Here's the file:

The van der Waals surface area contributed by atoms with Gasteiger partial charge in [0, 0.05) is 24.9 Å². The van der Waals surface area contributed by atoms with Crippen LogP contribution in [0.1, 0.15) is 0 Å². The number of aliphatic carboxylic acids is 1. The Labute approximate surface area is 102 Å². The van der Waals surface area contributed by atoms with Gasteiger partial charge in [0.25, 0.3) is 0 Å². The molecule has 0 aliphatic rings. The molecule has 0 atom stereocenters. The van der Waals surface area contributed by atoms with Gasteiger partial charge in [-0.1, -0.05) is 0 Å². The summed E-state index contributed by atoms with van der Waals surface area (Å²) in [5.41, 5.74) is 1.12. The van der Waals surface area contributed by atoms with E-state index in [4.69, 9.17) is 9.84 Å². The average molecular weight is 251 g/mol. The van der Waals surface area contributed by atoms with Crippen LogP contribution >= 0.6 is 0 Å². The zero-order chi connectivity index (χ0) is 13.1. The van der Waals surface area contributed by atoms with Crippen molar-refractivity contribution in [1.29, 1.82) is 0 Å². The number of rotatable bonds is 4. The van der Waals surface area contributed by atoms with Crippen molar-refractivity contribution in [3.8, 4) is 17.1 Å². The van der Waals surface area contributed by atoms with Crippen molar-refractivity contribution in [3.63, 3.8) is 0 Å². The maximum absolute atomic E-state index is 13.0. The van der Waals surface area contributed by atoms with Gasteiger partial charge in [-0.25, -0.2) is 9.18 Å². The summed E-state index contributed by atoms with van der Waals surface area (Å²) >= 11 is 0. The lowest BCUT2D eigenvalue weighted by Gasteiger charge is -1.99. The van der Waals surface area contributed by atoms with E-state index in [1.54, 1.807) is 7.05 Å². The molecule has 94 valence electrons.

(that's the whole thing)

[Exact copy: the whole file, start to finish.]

The van der Waals surface area contributed by atoms with Gasteiger partial charge in [0, 0.05) is 24.9 Å². The van der Waals surface area contributed by atoms with Crippen LogP contribution in [0.1, 0.15) is 0 Å². The number of aliphatic carboxylic acids is 1. The Labute approximate surface area is 102 Å². The van der Waals surface area contributed by atoms with Gasteiger partial charge in [0.25, 0.3) is 0 Å². The molecule has 0 aliphatic rings. The molecule has 0 atom stereocenters. The van der Waals surface area contributed by atoms with Gasteiger partial charge in [-0.1, -0.05) is 0 Å². The summed E-state index contributed by atoms with van der Waals surface area (Å²) in [5.41, 5.74) is 1.12. The van der Waals surface area contributed by atoms with E-state index in [4.69, 9.17) is 9.84 Å². The average molecular weight is 251 g/mol. The van der Waals surface area contributed by atoms with Crippen LogP contribution >= 0.6 is 0 Å². The zero-order chi connectivity index (χ0) is 13.1. The van der Waals surface area contributed by atoms with Crippen molar-refractivity contribution in [1.29, 1.82) is 0 Å². The number of rotatable bonds is 4. The van der Waals surface area contributed by atoms with Crippen molar-refractivity contribution in [3.8, 4) is 17.1 Å². The van der Waals surface area contributed by atoms with Crippen molar-refractivity contribution in [3.63, 3.8) is 0 Å². The maximum absolute atomic E-state index is 13.0. The van der Waals surface area contributed by atoms with Gasteiger partial charge in [-0.25, -0.2) is 9.18 Å². The summed E-state index contributed by atoms with van der Waals surface area (Å²) >= 11 is 0. The lowest BCUT2D eigenvalue weighted by Gasteiger charge is -1.99. The van der Waals surface area contributed by atoms with E-state index in [1.54, 1.807) is 7.05 Å². The molecule has 94 valence electrons.